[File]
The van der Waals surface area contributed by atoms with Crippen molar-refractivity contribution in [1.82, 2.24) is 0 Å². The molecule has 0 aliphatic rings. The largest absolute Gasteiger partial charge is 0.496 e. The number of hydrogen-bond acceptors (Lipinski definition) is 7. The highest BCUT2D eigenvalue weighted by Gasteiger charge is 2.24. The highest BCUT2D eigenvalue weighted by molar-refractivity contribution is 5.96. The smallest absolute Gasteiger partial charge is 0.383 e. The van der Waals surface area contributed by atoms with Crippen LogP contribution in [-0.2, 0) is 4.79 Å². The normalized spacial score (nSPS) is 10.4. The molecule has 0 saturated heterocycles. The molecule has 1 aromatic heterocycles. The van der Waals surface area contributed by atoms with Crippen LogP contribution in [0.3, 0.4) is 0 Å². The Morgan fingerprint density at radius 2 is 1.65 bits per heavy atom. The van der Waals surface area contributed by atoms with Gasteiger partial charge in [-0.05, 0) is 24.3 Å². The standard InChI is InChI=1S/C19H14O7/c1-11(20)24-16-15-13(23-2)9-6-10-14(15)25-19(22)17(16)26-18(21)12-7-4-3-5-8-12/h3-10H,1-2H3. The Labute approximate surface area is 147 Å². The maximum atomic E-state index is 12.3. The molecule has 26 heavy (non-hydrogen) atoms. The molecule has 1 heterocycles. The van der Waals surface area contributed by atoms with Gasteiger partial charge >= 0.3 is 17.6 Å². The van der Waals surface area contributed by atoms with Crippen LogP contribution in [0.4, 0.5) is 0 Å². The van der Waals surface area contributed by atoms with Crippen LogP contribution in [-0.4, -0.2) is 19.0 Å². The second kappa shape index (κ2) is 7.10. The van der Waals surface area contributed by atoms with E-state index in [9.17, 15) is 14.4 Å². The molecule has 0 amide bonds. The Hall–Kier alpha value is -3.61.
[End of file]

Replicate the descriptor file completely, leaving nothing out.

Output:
The van der Waals surface area contributed by atoms with Crippen molar-refractivity contribution in [1.82, 2.24) is 0 Å². The molecule has 0 aliphatic rings. The largest absolute Gasteiger partial charge is 0.496 e. The number of hydrogen-bond acceptors (Lipinski definition) is 7. The highest BCUT2D eigenvalue weighted by Gasteiger charge is 2.24. The highest BCUT2D eigenvalue weighted by molar-refractivity contribution is 5.96. The smallest absolute Gasteiger partial charge is 0.383 e. The van der Waals surface area contributed by atoms with Crippen LogP contribution in [-0.2, 0) is 4.79 Å². The normalized spacial score (nSPS) is 10.4. The molecule has 0 saturated heterocycles. The molecule has 1 aromatic heterocycles. The van der Waals surface area contributed by atoms with Crippen LogP contribution in [0.3, 0.4) is 0 Å². The Morgan fingerprint density at radius 2 is 1.65 bits per heavy atom. The van der Waals surface area contributed by atoms with Gasteiger partial charge in [-0.05, 0) is 24.3 Å². The standard InChI is InChI=1S/C19H14O7/c1-11(20)24-16-15-13(23-2)9-6-10-14(15)25-19(22)17(16)26-18(21)12-7-4-3-5-8-12/h3-10H,1-2H3. The Labute approximate surface area is 147 Å². The maximum atomic E-state index is 12.3. The molecule has 26 heavy (non-hydrogen) atoms. The molecule has 1 heterocycles. The van der Waals surface area contributed by atoms with Gasteiger partial charge >= 0.3 is 17.6 Å². The van der Waals surface area contributed by atoms with Crippen LogP contribution in [0.4, 0.5) is 0 Å². The van der Waals surface area contributed by atoms with Crippen LogP contribution in [-0.4, -0.2) is 19.0 Å². The second kappa shape index (κ2) is 7.10. The van der Waals surface area contributed by atoms with E-state index in [9.17, 15) is 14.4 Å². The molecule has 0 amide bonds. The Hall–Kier alpha value is -3.61.